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A cite for more I’s? A brief personal look at obsessive self-citation

All of us who are involved in any kind of academic writing have to conform to minimum standards such as the meticulous recording of source material in the form of cited references. Griffiths (2005) noted that there are three main reasons why people use references. These being (i) the expression of an idea has been put forward more clearly elsewhere by someone else, (ii) to make specific reference to relevant past literature, and (iii) to provide suggestions for further background reading.

These reasons can also be applied to self-citation. However, self-citation has additional advantages. Griffiths (2005) also notes that self-citation references can also be used to (i) let journal reviewers and referees know who has written the paper (which may not always be a good thing!), (ii) to establish to readers your reputation in a given area and/or (iii) satisfy cravings to see your name in print! In today’s blog I aim to examine the art of obsessive self-citation in academic writing and give some effortless hints and tips.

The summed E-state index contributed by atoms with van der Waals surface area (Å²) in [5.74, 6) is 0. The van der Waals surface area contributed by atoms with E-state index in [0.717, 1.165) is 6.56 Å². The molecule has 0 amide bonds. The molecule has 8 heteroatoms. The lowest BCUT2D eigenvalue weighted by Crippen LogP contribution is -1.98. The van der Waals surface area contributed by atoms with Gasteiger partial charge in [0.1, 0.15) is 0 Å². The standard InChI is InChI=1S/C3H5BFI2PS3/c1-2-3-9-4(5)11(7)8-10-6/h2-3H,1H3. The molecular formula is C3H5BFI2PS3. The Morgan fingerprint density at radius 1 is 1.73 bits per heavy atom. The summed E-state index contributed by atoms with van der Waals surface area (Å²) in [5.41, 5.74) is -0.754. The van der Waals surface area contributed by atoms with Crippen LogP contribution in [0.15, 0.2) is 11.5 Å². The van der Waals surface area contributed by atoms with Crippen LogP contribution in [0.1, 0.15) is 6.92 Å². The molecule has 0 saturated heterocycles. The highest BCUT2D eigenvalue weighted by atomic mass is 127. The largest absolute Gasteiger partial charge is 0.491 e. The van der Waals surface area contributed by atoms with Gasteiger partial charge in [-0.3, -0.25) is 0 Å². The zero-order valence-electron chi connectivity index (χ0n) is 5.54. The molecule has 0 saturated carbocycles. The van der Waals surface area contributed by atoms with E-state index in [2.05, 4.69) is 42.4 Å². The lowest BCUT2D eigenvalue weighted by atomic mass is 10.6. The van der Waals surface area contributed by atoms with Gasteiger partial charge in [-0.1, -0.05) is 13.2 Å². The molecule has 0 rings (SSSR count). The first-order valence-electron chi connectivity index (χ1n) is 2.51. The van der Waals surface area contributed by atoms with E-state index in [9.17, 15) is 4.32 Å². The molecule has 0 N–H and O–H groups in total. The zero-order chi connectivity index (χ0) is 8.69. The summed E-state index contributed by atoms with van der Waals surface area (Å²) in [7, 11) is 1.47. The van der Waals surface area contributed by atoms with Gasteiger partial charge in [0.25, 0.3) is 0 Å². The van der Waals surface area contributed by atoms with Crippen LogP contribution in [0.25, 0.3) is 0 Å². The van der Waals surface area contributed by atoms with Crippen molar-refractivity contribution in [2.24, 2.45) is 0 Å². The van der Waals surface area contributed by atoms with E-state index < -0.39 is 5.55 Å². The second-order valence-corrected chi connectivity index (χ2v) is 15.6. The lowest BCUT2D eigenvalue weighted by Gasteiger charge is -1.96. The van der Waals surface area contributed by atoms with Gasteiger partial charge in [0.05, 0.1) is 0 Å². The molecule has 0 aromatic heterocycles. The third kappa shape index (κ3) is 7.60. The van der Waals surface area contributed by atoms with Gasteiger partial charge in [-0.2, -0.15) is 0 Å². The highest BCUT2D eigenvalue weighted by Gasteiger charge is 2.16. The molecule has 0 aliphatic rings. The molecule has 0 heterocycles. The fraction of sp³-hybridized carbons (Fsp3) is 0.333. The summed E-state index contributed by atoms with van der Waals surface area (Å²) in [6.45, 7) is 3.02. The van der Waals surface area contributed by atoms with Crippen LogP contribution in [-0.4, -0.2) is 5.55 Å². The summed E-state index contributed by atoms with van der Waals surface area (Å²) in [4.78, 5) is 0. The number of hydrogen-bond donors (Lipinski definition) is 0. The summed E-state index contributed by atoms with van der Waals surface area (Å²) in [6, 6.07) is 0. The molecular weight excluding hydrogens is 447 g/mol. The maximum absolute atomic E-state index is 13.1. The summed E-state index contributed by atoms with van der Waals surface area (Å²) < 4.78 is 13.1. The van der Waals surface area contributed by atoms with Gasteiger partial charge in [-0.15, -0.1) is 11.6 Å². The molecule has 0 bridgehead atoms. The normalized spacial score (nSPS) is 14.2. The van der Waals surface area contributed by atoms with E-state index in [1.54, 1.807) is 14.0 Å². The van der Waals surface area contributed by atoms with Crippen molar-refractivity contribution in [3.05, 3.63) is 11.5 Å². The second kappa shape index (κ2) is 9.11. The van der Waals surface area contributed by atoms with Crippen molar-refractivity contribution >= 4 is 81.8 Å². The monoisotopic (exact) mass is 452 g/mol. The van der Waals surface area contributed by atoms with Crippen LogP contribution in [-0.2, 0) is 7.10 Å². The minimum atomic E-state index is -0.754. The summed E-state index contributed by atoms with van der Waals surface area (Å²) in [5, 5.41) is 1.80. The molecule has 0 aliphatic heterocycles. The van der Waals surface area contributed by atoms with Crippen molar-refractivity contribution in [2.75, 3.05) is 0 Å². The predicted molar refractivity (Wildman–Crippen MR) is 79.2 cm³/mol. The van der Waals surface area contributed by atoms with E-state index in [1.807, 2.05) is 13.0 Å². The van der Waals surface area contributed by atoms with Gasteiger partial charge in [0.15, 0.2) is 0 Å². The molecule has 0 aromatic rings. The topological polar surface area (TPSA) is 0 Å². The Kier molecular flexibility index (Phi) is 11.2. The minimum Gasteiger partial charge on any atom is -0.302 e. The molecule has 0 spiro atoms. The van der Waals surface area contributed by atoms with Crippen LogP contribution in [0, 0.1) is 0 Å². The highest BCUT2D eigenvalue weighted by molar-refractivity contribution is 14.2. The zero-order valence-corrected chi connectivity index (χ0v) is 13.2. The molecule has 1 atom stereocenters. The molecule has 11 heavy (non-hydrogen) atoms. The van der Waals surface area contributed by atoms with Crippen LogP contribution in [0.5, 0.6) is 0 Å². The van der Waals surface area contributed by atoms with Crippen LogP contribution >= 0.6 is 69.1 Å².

It has previously been asserted that self-citation is academia’s way of expressing one’s ego although this was based on anecdotal evidence rather than any kind of empirical investigation (Griffiths, 2016a). After an exhaustive literature search it perhaps came as no surprise that I found absolutely nothing on the subject of self-citation except an unpublished paper by myself (Griffiths, 2013) which has been described as “the best article in this area” (Griffiths, 2016b).

So what can the experienced and obsessive self-citation expert get up to in the course of a single article? Self-citation aficionados are known to use such tricks as referring to themselves in less conventional formats such as letters to national newspaper (e.g. Griffiths, 1998), articles in international newspapers (Griffiths, 2014), articles in national newspapers (e.g. Griffiths, 2016c), articles in local newspapers (Griffiths, 2016d), educational leaflets (e.g. Griffiths, 1993a), consultancy reports (e.g. Griffiths, 2002a) or blogs (Griffiths, 2016e).